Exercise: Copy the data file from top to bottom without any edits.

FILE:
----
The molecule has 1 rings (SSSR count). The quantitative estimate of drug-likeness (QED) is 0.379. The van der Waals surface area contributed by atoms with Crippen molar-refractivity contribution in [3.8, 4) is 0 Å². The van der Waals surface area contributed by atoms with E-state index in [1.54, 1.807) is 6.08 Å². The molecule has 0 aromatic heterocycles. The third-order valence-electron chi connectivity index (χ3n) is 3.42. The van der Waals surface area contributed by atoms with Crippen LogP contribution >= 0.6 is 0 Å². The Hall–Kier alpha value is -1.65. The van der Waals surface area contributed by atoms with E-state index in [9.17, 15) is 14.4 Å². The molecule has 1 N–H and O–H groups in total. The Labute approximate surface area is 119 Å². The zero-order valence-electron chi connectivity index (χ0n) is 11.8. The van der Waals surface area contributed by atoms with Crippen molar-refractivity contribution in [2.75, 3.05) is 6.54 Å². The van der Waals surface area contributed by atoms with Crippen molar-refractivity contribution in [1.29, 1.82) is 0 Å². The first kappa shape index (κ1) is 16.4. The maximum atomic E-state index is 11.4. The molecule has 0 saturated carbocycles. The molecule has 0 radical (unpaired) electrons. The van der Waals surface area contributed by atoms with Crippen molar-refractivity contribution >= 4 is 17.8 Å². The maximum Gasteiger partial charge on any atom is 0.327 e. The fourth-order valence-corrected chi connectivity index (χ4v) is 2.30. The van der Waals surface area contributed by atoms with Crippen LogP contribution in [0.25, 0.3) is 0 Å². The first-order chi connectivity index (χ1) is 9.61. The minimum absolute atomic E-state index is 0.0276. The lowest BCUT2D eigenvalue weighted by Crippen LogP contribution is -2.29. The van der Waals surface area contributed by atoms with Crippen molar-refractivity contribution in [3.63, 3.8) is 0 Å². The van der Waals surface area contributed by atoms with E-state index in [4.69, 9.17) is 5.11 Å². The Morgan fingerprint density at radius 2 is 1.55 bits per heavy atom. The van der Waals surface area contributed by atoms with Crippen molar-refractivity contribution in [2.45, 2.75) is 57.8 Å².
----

The molecule has 1 rings (SSSR count). The quantitative estimate of drug-likeness (QED) is 0.379. The van der Waals surface area contributed by atoms with Crippen molar-refractivity contribution in [3.8, 4) is 0 Å². The van der Waals surface area contributed by atoms with E-state index in [1.54, 1.807) is 6.08 Å². The molecule has 0 aromatic heterocycles. The third-order valence-electron chi connectivity index (χ3n) is 3.42. The van der Waals surface area contributed by atoms with Crippen LogP contribution >= 0.6 is 0 Å². The Hall–Kier alpha value is -1.65. The van der Waals surface area contributed by atoms with E-state index in [9.17, 15) is 14.4 Å². The molecule has 1 N–H and O–H groups in total. The Labute approximate surface area is 119 Å². The zero-order valence-electron chi connectivity index (χ0n) is 11.8. The van der Waals surface area contributed by atoms with Crippen molar-refractivity contribution in [2.75, 3.05) is 6.54 Å². The van der Waals surface area contributed by atoms with Crippen molar-refractivity contribution in [1.29, 1.82) is 0 Å². The first kappa shape index (κ1) is 16.4. The maximum atomic E-state index is 11.4. The molecule has 0 saturated carbocycles. The molecule has 0 radical (unpaired) electrons. The van der Waals surface area contributed by atoms with Crippen molar-refractivity contribution >= 4 is 17.8 Å². The maximum Gasteiger partial charge on any atom is 0.327 e. The fourth-order valence-corrected chi connectivity index (χ4v) is 2.30. The van der Waals surface area contributed by atoms with Crippen LogP contribution in [0.25, 0.3) is 0 Å². The first-order chi connectivity index (χ1) is 9.61. The minimum absolute atomic E-state index is 0.0276. The lowest BCUT2D eigenvalue weighted by Crippen LogP contribution is -2.29. The van der Waals surface area contributed by atoms with Crippen molar-refractivity contribution in [3.63, 3.8) is 0 Å². The van der Waals surface area contributed by atoms with E-state index in [4.69, 9.17) is 5.11 Å². The Morgan fingerprint density at radius 2 is 1.55 bits per heavy atom. The van der Waals surface area contributed by atoms with Crippen molar-refractivity contribution in [2.45, 2.75) is 57.8 Å².